Dr. Ken & Lorna Thorlakson

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Taken from the Icelandic Appeal website, circa 2000.
Thorlakson, Dr. Ken & Lorna

A Thorlakson Patronymic by Dr. Ken Thorlakson

My great-grandfather, Þorlákur Gunnar Jónsson, was born in eastern Iceland on August 16, 1824. His father, Jón Ívarsson owned his own farm in northern Iceland. His mother, Rannveig Magnúsdóttir was the daughter of Reverend Magnús Erlendsson, rural dean (prófastur) at Hrafnagil, Eyjafjarðarsýsla. On Oct. 28, 1847, Þorlákur married Henríetta Lovisa, whose mother was Icelandic, but whose father was a Norwegian merchant at Siglufjörður. In 1851 they moved to the farmstead named Stóru-Tjarnir (Big Ponds) in Ljósavatnshreppur, Suður-Þingeyjarsýsla where they lived for the next 22 years, except for four years, until their departure from Iceland in 1873. By that time there were nine children, six boys and three girls, all of whom survived to maturity, a rare occurrence in nineteenth century Iceland. Haraldur (1848-1914), Páll (1849-1882), Guðrún Jakobína (1853-1923), Jón Valdimar (1854-1924), Rannveig (1855-1931), Níels Steingrímur (1857-1943), Þorsteinn (1858-1932), Björn (1860-1898), and Sólveig Valgerður (1862-1909) all immigrated to the United States. Þorlákur Jónsson led the first large group who emigrated from the north of Iceland. After arriving in Quebec City and traveling with the group to Wisconsin, he settled, along with other family members and friends, on the shore of Lake Shawano. This settlement was short-lived and most settlers dispersed to Minnesota and Dakota.

My grandfather, Reverend Níels Steingrímur Thorlákson, the fourth son of Þorlákur and Henríetta, was born on the farm Stóru-Tjarnir in 1857.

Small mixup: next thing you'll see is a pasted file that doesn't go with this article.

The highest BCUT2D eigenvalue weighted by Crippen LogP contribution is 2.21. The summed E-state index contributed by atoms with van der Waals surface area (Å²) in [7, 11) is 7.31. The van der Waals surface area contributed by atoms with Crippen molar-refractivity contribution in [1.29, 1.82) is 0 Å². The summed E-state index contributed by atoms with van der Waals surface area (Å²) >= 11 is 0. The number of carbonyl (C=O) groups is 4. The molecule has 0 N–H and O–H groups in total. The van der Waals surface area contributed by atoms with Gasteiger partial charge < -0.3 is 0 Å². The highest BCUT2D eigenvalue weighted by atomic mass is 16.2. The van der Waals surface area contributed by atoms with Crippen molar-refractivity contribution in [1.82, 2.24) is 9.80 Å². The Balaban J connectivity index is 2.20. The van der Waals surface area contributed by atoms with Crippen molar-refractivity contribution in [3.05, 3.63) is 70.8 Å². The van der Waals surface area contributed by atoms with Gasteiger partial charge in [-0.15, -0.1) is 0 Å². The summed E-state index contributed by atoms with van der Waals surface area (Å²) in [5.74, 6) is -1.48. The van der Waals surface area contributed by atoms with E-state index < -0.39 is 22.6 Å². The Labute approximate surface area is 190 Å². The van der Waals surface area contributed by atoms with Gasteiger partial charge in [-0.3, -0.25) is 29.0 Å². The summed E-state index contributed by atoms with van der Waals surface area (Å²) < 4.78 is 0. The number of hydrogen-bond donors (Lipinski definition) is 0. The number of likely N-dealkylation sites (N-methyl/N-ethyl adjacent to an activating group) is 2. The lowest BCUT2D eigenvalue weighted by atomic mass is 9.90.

In 1873, at the age of 16, he arrived in Wisconsin with his parents and their large family. Two years later, in 1875, he enrolled in Luther College in Decorah, Iowa. He graduated with honours with a Bachelor of Arts in 1881. After graduation he spent two years in Mountain, North Dakota in business with his older brother Haraldur, and was, at the same time, the first regular teacher and the first Justice of the Peace. It was to Mountain that Níels’ older brother Páll led the migration from New Iceland in 1878 following the divisive religious controversy. In 1883, Níels traveled to Norway where he studied Theology at the University of Christiania (Oslo) from which he graduated in 1887. In the same year he was ordained by Rev. Jón Bjarnason (President of the Icelandic Lutheran Synod) in Víkur Lutheran Church, Mountain, North Dakota. Víkur Church had been completed in 1884, built on lands donated by Rev. Páll Thorlákson. It is the oldest Icelandic church in America, and is also where Páll Thorlákson is buried. Páll, known as the father of the Icelandic settlement in North Dakota, had served the congregation in Mountain from 1878 until his untimely death in 1882. Níels married his Norwegian bride Erika Christopha Rynning (1860-1947) in Minneapolis on May 18, 1888. They had four sons and two daughters: Octavius (1890), Anne Margarethe (1891), my father Thorbjörn (1895), Frederick (1898), Halfdan (1900), and Erika (1902). Níels served the congregations in Minneota, Minnesota, Park River, North Dakota, and for 27 years in Selkirk, Manitoba. He died at Canton, South Dakota on February 8, 1943, age 86.